Goldman Sachs No Longer Sees NVIDIA’s Data Center Revenue Declining Later This Year, Adds the Stock to Its Conviction List

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Another week begins with NVIDIA’s now-customary stock price upgrades and endorsements. While Stanley Druckenmiller, the chairman and CEO of the Duquesne Family Office, provided NVIDIA’s first notable endorsement of the week, Goldman Sachs now appears to have picked up the proverbial bullish torch by adding the high-flying GPU manufacturer to its conviction list.

Goldman Sachs has now announced in a new investment note that it no longer sees NVIDIA’s data center revenue declining in the second half of this year. Rather, the Wall Street behemoth now models “consistent growth through 1HCY25 driven by continued spending on Gen AI infrastructure by the large cloud service providers, a broadening customer profile, and multiple new product cycles (e.g. H200, B100).”

Goldman Sachs has pegged an $800 stock price target on NVIDIA, corresponding to an upside potential of around 22 percent relative to the current share price. The bank has also added the GPU maker to its coveted conviction list.

Meanwhile, it appears that NVIDIA’s latest loophole to circumvent US export restrictions to China has started yielding dividends. As we reported at the turn of the month, NVIDIA is now taking orders from Chinese firms for its H20 AI GPUs at prices that range between $12,000 and $15,000 per card, roughly compatible with Huawei’s 910B AI accelerator that retails for around $16,000 in China. Do note that export controls prevent NVIDIA from selling its advanced A100 and H100 GPUs to China. Back in November 2022, NVIDIA introduced its pared-down A800 and H800 GPUs to circumvent these export restrictions on China. However, these chips were also axed by the US shortly thereafter.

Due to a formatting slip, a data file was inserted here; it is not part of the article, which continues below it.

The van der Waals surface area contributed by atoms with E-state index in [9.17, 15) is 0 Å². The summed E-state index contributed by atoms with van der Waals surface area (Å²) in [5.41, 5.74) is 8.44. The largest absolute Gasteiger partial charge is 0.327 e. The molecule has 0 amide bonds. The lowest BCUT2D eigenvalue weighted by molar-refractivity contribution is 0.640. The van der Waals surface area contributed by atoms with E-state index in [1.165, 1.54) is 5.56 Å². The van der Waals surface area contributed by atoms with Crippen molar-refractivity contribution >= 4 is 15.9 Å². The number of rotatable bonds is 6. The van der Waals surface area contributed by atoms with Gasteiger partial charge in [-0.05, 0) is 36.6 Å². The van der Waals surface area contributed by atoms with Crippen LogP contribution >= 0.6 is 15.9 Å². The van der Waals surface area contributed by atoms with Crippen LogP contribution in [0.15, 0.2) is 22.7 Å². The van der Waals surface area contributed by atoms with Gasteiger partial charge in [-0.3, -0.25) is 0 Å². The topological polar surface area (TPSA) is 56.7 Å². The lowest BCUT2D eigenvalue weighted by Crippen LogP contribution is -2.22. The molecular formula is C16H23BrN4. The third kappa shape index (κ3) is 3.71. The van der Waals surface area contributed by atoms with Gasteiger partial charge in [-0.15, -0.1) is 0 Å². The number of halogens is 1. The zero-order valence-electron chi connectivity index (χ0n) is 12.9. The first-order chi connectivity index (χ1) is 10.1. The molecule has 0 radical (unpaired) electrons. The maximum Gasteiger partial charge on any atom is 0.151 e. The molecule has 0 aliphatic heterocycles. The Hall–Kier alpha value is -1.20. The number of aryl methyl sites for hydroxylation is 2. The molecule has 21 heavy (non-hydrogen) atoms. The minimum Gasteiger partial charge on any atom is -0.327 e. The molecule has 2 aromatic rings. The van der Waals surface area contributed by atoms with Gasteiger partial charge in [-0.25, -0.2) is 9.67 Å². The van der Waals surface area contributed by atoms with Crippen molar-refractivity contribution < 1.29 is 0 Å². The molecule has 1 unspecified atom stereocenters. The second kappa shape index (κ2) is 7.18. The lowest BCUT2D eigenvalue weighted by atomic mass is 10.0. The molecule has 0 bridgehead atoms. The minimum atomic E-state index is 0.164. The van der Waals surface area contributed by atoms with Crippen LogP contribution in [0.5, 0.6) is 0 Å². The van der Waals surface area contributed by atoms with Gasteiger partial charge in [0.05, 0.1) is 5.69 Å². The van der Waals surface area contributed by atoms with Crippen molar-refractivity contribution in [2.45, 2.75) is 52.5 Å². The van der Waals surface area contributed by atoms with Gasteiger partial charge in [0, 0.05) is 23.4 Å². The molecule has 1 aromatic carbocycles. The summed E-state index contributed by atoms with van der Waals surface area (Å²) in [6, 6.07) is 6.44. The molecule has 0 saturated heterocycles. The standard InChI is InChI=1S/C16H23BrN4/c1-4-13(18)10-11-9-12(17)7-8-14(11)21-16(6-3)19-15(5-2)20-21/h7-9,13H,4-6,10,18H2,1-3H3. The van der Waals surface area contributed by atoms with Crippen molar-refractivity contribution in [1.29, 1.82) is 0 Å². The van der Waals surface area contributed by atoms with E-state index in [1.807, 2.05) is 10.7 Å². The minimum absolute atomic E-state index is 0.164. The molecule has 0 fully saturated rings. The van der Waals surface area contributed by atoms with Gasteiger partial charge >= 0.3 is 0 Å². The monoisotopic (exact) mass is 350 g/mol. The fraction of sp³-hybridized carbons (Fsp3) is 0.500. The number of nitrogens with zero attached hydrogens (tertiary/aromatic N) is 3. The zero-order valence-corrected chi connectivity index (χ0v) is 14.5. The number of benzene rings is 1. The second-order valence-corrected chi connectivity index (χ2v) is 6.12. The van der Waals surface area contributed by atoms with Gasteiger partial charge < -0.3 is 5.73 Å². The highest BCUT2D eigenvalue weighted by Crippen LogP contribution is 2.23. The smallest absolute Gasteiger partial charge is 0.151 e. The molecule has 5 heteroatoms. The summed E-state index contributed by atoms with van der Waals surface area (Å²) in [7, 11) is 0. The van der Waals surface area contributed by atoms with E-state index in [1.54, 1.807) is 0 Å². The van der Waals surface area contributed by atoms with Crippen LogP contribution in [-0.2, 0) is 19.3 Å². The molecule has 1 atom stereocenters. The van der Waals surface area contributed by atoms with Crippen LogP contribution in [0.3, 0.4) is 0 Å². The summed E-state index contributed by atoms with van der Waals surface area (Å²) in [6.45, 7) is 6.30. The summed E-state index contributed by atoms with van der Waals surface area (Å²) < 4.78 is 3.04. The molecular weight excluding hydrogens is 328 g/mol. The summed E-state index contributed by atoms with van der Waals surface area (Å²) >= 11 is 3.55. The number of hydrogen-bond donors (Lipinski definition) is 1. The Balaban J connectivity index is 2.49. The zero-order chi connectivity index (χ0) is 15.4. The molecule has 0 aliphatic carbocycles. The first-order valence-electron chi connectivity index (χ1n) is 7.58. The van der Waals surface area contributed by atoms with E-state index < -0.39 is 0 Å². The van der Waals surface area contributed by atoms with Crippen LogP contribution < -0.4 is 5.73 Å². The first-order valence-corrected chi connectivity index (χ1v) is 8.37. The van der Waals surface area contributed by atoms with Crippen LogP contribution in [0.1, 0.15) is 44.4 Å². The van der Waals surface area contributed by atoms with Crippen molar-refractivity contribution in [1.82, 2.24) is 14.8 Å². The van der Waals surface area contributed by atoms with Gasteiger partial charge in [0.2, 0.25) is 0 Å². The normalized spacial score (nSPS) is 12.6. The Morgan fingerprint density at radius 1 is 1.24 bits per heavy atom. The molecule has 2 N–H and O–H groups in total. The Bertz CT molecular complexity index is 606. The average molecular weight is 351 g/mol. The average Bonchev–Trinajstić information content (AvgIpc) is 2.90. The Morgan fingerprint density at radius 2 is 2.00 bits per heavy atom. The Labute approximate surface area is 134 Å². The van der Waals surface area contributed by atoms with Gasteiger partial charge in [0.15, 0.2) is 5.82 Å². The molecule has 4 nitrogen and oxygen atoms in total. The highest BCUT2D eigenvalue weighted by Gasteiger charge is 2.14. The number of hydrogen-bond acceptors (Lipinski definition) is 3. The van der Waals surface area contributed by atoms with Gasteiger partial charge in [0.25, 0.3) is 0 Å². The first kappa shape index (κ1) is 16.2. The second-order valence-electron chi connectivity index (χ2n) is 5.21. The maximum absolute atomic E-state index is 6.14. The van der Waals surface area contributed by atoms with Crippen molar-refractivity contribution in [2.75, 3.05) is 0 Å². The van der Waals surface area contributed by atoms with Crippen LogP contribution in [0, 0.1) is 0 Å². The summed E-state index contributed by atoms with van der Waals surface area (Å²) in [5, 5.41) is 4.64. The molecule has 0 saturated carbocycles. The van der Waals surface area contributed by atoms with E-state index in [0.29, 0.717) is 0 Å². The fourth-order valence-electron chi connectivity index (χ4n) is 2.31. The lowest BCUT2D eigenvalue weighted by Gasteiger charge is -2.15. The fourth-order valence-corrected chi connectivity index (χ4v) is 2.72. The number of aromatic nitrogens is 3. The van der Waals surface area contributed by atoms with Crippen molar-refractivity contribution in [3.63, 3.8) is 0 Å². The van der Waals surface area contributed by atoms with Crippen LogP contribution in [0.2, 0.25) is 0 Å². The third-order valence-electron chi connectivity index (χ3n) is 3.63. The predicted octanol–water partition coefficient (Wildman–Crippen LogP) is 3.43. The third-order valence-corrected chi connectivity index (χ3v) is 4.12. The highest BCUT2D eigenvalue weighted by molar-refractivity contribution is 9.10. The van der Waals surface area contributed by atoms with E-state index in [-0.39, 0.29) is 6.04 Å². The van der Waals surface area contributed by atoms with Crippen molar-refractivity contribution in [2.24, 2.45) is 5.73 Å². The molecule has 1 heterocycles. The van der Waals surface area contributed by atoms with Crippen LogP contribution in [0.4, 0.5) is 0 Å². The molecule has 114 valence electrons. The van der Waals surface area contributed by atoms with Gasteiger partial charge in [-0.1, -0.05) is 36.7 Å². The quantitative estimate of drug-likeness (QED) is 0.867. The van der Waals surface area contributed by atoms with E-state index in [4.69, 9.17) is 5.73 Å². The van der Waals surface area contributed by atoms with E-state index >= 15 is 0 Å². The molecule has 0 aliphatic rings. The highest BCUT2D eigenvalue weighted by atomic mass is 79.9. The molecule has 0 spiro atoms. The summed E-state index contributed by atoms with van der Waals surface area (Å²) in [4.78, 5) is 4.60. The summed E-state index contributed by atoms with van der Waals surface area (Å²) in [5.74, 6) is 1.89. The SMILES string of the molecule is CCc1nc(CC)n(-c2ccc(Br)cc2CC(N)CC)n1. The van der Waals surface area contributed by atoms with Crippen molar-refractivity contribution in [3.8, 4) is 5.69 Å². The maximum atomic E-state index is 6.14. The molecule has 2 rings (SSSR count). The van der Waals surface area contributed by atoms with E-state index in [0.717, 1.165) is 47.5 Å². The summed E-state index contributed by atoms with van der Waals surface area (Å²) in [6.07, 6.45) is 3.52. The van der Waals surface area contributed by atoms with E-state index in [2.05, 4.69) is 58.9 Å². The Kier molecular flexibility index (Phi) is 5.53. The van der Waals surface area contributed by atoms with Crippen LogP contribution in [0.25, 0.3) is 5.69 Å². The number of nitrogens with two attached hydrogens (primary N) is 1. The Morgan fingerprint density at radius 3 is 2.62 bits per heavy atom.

Of course, NVIDIA has been trying to smooth the ruffled feathers in China in the wake of the Biden administration’s tough stance on chip exports. After all, as of the third quarter of last year, China and Hong Kong accounted for over one-fifth of NVIDIA’s total revenue. It is hardly surprising, therefore, that Jensen Huang recently visited China, where he danced in traditional paraphernalia at an event to celebrate the upcoming Chinese New Year.

Meanwhile, Stanley Druckenmiller proved to be quite effusive about NVIDIA’s prospects in a recent Bloomberg interview, indicating that his firm will maintain its stake in the GPU manufacturer for “at least 2 to 3 years, and maybe longer.” Bear in mind that NVIDIA is currently the largest holding in the Druckenmiller fund.

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